Justice and Natural Rights
While some loyalists formed arguments based on rational government and taxation, others voiced concerns about justice and the rights of men. Tension regarding legal rights increased as the revolution progressed, and patriotic men began to question the motives of loyalists as being seditious. In April 1776, the New Hampshire Committee of Safety created the Association Test, which required all white men of able mind and at least 21 years of age to sign an oath that they would take up arms for independence if need arose (Brown 1983). The Committee, which largely dealt in military intelligence and the protection of “American” rights, also took up the task of handling suspected loyalists, confiscating certain loyalist property, questioning suspected loyal men, and placing some men under surveillance or house arrest while sentencing others to imprisonment.
The morality of New Hampshire’s dealings with loyalists faced scrutiny in petitions written from prison, where suspected loyalists had been sent in towns such as Portsmouth or Exeter on accusations of seditious behavior. Petitioners often used the language of liberty and natural rights against those who imprisoned them, drawing attention to what they perceived as hypocrisy in the rebel cause.
On June 30, 1777, several men imprisoned in Portsmouth wrote to the New Hampshire Committee of Safety; among the petitioners were the land surveyor Isaac Rindge, the customs collector William Torrey, and the maker of mathematical instruments William Hart. They had been arrested only for refusing to sign the Association Test, thinking it unfair that they be forced take an “Oath of Allegiance” to New Hampshire. Their petition begs “leave with all the earnestness which liberty can inspire, or the loss of it create—again humbly to represent our situation to that authority which can alone redress it, and to entreat protection from those whom the State hath chosen to protect and safe-guard all its Members” (To the honble the Committee of Safety 1777). In this way the writers point out the state’s hypocrisy; New Hampshire had promised to protect its citizens, but imprisoned men who had committed no crime but refusing to sign an oath they did not feel was legally imposed. The petition writers appeal to the law, declaring the Association Test illegal for thus singling them out and for sending them to prison when current New Hampshire law stated that no one suspected of treason would be imprisoned until granted a fair trial by the Grand Jury of the state.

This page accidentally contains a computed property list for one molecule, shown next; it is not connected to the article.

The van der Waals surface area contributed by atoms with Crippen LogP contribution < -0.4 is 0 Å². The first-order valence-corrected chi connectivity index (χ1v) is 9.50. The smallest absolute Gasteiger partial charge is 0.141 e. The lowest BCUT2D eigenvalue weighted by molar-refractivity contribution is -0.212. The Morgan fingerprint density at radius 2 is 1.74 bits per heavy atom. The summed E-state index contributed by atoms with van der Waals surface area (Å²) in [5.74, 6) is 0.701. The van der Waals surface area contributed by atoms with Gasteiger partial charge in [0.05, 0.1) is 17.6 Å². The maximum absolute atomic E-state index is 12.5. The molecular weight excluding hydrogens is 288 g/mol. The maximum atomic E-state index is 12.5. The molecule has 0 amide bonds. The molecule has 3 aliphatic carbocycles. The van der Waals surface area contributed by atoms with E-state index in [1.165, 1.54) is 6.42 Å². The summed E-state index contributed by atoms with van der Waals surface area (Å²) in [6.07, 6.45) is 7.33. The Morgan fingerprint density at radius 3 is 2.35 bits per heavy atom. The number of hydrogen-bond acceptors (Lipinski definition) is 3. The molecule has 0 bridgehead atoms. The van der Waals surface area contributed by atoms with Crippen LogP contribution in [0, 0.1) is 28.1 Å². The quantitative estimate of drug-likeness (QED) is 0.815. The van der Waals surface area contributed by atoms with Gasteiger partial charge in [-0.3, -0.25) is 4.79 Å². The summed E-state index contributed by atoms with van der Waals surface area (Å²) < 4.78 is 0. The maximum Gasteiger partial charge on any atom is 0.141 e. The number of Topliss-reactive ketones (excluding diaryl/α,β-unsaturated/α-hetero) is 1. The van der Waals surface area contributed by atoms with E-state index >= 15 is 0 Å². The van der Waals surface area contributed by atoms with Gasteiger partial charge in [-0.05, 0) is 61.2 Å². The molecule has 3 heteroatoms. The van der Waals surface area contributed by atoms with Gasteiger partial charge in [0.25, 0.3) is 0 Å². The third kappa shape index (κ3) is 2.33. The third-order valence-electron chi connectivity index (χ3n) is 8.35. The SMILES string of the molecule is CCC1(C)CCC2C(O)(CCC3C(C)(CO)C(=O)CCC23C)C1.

Introduction of a petition written by loyalists imprisoned in Exeter, July 19, 1777, in which they state that “their situation is such as Loudly Calls for the attention of the Legislative body of this State . . . [and they will] attempt to give a Just Representation of the injuries that by some inexplicable Fatality they have been obliged to undergo” (New Hampshire State Archives).
Other petitions are more eloquent and polemical. On July 19, 1777, nine men wrote from prison in Exeter claiming that they had been placed in prison on the basis of nothing but “enthusiasm and suspicion…Whose breath is sufficient to poison and blast with Ruine, not a few individuals only, but whole empires” (To the honble the Council 1777). Their petition appeals to the humanity of the commissioners and the belief in natural rights, asking the court to imagine “persons deprived of all they held dear to them at one stroke their personal liberty and security gone, their property perishing.” Like the Portsmouth petitioners, the Exeter writers lament how they have been imprisoned without trial on nothing but suspicion, maintaining that even the worst criminals have always by their natural rights been allowed a hearing.
A final example comes from the journal of Edward Parry, a Portsmouth mast merchant. In an expressive and even witty account, Parry exudes dislike of rebel enthusiasm and questions the rationality of American rebels. When put on trial and sent to Sturbridge, Massachusetts, in April 1775 for allegedly supplying masts to the British navy, Parry mocks his interrogator, representative Samuel Thompson of the New Hampshire Congress, and portrays the rebels as a foolish mass. In Parry’s words Thompson is only a “violent highflying Stuttering foolish fellow” and his rebel committee is no better: “liquor circulated very briskly in the Committee Room, which contributed much to display the Oratorical Powers of the Members” (Maguire 1970).